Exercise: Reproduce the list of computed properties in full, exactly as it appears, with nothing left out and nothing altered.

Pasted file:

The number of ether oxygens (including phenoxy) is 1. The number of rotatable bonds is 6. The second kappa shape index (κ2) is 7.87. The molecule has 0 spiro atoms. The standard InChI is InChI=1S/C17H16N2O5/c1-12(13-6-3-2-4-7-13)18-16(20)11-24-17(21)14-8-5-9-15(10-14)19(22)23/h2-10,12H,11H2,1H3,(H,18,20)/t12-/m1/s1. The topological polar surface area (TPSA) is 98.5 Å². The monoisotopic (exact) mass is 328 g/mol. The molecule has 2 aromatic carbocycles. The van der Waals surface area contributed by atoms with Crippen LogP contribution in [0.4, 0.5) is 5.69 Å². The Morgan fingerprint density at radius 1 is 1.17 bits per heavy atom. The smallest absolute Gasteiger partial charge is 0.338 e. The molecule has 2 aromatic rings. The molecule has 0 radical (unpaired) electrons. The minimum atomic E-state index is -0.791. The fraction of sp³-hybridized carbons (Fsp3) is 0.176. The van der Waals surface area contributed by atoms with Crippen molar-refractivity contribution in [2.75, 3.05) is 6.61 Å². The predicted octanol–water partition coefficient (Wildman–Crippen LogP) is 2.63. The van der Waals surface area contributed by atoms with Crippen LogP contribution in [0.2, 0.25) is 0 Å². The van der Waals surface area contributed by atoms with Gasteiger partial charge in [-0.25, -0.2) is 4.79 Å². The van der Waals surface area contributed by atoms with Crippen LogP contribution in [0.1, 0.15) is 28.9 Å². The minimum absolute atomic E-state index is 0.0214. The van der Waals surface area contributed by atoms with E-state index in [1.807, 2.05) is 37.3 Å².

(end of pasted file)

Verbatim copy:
The number of ether oxygens (including phenoxy) is 1. The number of rotatable bonds is 6. The second kappa shape index (κ2) is 7.87. The molecule has 0 spiro atoms. The standard InChI is InChI=1S/C17H16N2O5/c1-12(13-6-3-2-4-7-13)18-16(20)11-24-17(21)14-8-5-9-15(10-14)19(22)23/h2-10,12H,11H2,1H3,(H,18,20)/t12-/m1/s1. The topological polar surface area (TPSA) is 98.5 Å². The monoisotopic (exact) mass is 328 g/mol. The molecule has 2 aromatic carbocycles. The van der Waals surface area contributed by atoms with Crippen LogP contribution in [0.4, 0.5) is 5.69 Å². The Morgan fingerprint density at radius 1 is 1.17 bits per heavy atom. The smallest absolute Gasteiger partial charge is 0.338 e. The molecule has 2 aromatic rings. The molecule has 0 radical (unpaired) electrons. The minimum atomic E-state index is -0.791. The fraction of sp³-hybridized carbons (Fsp3) is 0.176. The van der Waals surface area contributed by atoms with Crippen molar-refractivity contribution in [2.75, 3.05) is 6.61 Å². The predicted octanol–water partition coefficient (Wildman–Crippen LogP) is 2.63. The van der Waals surface area contributed by atoms with Crippen LogP contribution in [0.2, 0.25) is 0 Å². The van der Waals surface area contributed by atoms with Gasteiger partial charge in [-0.25, -0.2) is 4.79 Å². The van der Waals surface area contributed by atoms with Crippen LogP contribution in [0.1, 0.15) is 28.9 Å². The minimum absolute atomic E-state index is 0.0214. The van der Waals surface area contributed by atoms with E-state index in [1.807, 2.05) is 37.3 Å².